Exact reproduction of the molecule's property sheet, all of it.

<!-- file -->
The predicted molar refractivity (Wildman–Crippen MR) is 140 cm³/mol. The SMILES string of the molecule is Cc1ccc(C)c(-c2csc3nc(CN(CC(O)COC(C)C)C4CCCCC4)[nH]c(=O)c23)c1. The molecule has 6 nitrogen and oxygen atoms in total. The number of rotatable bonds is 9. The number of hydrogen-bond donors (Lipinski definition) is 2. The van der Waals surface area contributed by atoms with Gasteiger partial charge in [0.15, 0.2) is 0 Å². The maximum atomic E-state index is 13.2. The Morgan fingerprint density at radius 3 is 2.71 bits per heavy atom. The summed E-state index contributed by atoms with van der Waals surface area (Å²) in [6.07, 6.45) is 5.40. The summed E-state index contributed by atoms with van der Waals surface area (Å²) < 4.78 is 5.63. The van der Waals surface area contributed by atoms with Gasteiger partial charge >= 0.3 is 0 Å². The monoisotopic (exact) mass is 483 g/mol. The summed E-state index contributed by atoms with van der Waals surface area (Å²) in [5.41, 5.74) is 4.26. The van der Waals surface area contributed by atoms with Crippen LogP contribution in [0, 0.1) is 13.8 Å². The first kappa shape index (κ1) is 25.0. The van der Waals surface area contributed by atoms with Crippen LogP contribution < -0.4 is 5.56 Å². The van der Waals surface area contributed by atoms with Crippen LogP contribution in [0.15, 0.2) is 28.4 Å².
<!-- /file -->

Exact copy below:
The predicted molar refractivity (Wildman–Crippen MR) is 140 cm³/mol. The SMILES string of the molecule is Cc1ccc(C)c(-c2csc3nc(CN(CC(O)COC(C)C)C4CCCCC4)[nH]c(=O)c23)c1. The molecule has 6 nitrogen and oxygen atoms in total. The number of rotatable bonds is 9. The number of hydrogen-bond donors (Lipinski definition) is 2. The van der Waals surface area contributed by atoms with Gasteiger partial charge in [0.15, 0.2) is 0 Å². The maximum atomic E-state index is 13.2. The Morgan fingerprint density at radius 3 is 2.71 bits per heavy atom. The summed E-state index contributed by atoms with van der Waals surface area (Å²) in [6.07, 6.45) is 5.40. The summed E-state index contributed by atoms with van der Waals surface area (Å²) < 4.78 is 5.63. The van der Waals surface area contributed by atoms with Gasteiger partial charge >= 0.3 is 0 Å². The monoisotopic (exact) mass is 483 g/mol. The summed E-state index contributed by atoms with van der Waals surface area (Å²) in [5.41, 5.74) is 4.26. The van der Waals surface area contributed by atoms with Crippen LogP contribution in [0, 0.1) is 13.8 Å². The first kappa shape index (κ1) is 25.0. The van der Waals surface area contributed by atoms with Crippen LogP contribution < -0.4 is 5.56 Å². The van der Waals surface area contributed by atoms with Crippen LogP contribution in [0.15, 0.2) is 28.4 Å².